Write a thank-you note

Write a thank-you note

You can make yourself happier and nurture your relationship with another person by writing a thank-you letter expressing your enjoyment and appreciation of that person's impact on your life. 

Make a habit of sending at least one gratitude letter a month. 

@adeebschultz

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Self Improvement

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Gratitude is a thankful appreciation for what an individual receives, whether tangible or intangible. 

In positive psychology research, gratitude is strongly and consistently associated with greater happiness. Gratitude helps people feel more positive emotions, relish good experiences, improve their health, deal with adversity, and build strong relationships.

No time to write? It may help just to think about someone who has done something nice for you and mentally thank the individual.

Keep a gratitude journal

Make it a habit to write down or share with a loved one thoughts about the gifts you've received each day.

Pick a time every week to sit down and write about your blessings — reflecting on what went right or what you are grateful for. 

Sometimes it helps to pick a number — such as three to five things — that you will identify each week. As you write, be specific and think about the sensations you felt when something good happened to you.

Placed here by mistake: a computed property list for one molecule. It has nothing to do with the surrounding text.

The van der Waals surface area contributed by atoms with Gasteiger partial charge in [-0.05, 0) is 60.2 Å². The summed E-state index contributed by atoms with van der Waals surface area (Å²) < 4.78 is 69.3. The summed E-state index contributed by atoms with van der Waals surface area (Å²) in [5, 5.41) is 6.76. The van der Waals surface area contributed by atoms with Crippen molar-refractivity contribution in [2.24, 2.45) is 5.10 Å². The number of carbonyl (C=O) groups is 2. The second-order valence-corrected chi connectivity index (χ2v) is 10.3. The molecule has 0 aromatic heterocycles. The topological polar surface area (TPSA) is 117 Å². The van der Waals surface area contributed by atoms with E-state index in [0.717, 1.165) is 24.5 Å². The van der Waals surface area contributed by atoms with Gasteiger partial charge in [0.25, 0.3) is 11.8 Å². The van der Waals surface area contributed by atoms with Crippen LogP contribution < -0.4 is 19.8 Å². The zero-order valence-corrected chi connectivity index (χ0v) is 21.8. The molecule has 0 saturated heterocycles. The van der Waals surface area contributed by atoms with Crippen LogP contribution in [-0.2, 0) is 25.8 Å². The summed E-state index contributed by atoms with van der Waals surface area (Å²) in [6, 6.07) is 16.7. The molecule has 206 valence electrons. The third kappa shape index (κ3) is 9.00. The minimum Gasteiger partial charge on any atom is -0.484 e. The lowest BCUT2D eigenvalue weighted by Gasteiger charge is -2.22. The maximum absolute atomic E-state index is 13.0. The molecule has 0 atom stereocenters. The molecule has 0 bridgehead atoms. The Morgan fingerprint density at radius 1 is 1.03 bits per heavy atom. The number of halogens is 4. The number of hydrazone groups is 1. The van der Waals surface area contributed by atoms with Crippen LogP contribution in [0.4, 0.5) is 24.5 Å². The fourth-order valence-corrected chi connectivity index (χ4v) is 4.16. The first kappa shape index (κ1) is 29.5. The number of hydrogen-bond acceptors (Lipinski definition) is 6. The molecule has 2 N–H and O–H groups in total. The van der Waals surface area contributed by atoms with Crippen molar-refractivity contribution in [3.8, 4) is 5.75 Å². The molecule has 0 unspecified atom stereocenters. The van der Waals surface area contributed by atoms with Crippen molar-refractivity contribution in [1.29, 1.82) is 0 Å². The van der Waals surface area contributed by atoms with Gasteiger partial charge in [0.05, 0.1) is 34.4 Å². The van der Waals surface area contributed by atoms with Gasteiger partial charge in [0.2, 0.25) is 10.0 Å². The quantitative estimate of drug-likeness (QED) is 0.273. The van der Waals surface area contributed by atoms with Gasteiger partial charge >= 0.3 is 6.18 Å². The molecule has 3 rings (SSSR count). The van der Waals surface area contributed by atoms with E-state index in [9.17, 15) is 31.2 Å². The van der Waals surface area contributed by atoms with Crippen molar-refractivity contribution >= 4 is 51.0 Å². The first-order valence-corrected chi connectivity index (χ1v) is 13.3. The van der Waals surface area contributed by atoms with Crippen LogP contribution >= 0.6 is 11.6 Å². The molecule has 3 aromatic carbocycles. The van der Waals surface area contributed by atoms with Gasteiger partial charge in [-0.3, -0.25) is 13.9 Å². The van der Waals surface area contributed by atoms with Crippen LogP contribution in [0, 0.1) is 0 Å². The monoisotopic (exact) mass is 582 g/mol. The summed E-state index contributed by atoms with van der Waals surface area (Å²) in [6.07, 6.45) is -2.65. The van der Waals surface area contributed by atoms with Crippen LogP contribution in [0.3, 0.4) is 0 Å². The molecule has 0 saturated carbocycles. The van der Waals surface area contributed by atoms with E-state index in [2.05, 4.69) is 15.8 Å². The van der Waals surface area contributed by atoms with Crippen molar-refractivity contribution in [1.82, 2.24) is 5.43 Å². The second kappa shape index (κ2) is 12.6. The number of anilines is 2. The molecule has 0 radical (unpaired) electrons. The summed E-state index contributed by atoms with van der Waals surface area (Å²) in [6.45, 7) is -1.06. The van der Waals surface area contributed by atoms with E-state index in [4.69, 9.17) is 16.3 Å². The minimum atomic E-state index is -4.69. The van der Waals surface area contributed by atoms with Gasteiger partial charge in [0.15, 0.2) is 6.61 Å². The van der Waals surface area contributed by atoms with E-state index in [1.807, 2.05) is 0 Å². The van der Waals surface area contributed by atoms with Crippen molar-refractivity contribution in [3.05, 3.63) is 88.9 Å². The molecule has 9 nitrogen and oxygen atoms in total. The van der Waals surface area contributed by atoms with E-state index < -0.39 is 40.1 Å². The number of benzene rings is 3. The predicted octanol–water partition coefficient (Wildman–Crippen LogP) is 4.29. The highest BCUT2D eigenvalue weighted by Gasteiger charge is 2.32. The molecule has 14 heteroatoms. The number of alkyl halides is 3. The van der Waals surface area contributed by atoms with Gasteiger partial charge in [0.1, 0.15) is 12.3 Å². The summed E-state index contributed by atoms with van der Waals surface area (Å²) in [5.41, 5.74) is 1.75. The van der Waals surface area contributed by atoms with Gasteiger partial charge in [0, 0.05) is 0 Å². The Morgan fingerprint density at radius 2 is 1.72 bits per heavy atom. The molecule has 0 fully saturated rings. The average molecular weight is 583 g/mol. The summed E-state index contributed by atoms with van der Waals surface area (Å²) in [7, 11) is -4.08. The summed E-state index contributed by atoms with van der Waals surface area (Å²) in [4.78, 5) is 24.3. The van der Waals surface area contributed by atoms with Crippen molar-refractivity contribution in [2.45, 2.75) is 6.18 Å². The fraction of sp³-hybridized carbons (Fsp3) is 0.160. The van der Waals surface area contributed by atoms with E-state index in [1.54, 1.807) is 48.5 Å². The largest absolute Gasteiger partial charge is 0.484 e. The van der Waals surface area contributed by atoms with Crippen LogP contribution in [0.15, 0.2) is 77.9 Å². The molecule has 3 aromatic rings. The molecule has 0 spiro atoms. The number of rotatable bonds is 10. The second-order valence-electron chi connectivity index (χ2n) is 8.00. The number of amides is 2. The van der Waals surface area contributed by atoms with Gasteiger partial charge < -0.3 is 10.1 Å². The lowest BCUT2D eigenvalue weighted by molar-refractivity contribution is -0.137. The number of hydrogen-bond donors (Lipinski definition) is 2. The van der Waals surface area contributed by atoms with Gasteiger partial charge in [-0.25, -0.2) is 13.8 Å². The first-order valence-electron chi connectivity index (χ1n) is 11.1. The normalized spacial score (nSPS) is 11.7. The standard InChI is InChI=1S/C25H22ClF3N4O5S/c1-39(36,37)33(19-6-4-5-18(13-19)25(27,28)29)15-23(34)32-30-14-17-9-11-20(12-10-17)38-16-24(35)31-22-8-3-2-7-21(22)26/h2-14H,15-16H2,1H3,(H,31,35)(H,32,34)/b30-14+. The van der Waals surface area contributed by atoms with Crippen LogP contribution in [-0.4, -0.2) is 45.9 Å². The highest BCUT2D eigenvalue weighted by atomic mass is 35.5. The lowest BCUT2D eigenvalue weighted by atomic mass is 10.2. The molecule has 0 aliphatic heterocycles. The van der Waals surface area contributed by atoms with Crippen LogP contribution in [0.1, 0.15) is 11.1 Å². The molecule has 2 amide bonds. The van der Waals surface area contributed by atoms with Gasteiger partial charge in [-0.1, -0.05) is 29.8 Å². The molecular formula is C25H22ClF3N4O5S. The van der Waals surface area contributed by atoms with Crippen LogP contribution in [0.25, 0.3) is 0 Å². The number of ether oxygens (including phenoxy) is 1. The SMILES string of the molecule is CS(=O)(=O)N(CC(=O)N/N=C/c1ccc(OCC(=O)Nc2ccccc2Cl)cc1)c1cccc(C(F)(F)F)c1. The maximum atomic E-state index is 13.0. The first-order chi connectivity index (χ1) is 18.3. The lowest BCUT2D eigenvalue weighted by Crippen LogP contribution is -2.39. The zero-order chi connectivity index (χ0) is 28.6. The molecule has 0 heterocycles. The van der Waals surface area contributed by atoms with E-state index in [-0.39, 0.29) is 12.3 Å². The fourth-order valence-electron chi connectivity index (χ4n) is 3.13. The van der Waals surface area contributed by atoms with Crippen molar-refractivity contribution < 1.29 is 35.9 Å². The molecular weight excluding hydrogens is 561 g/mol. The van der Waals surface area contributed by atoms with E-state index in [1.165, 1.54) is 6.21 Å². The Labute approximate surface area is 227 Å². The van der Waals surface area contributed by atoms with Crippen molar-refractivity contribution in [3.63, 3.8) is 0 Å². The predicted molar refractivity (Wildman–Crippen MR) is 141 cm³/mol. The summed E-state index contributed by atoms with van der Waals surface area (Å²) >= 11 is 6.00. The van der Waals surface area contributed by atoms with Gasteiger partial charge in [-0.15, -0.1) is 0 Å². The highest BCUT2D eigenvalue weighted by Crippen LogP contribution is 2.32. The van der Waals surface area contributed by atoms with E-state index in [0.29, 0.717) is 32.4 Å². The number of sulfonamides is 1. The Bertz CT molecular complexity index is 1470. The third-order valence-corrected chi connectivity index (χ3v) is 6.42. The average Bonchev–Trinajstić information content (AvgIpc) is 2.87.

People who are religious can use prayer to cultivate gratitude.

Mindfulness meditation involves focusing on the present moment without judgment. 

Although people often focus on a word or phrase (such as "peace"), it is also possible to focus on what you're grateful for (the warmth of the sun, a pleasant sound, etc.).

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RELATED IDEAS

Identify 3 things that you feel grateful for about your present--right now--experience.

Be in the here-and-now. Right now, what can you appreciate about your experience? Think about the environment, the time you're taking for your own wellbeing, the chair under your legs, anything that relates to the now.

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IDEAS

  • Make exercise a priority. It can reduce stress and regulate stress-related weight gain.
  • Eat healthier comfort foods, such as air-popped popcorn.
  • Practice mindful eating. Focus on what you're eating without distractions such as your phone or the TV.
  • Keep a food journal. Being more aware of what you eat could improve your eating habits.
  • Drink more water. We often confuse thirst for hunger. If you eliminated mild dehydration and you still feel hungry, then grab a healthy snack.
  • Incorporate stress-relief strategies such as reading a good book, taking a deep breath, listening to music, or going for a daily walk.
  • In Judaism, the first words of the morning prayer could be translated, "I thank you."
  • From a Christian perspective, thanksgiving is vital. Jesus gives thanks before he shares his last meal with his disciples.
  • The 55th chapter of the Quran lists all the things humans have to be grateful for - the sun, moon, clouds, rain, air, grass, animals, plants, river, and oceans.
  • Hindu festivals celebrate blessings and offer thanks for them.
  • In Buddhism, gratitude develops patience and serves as an antidote to greed.

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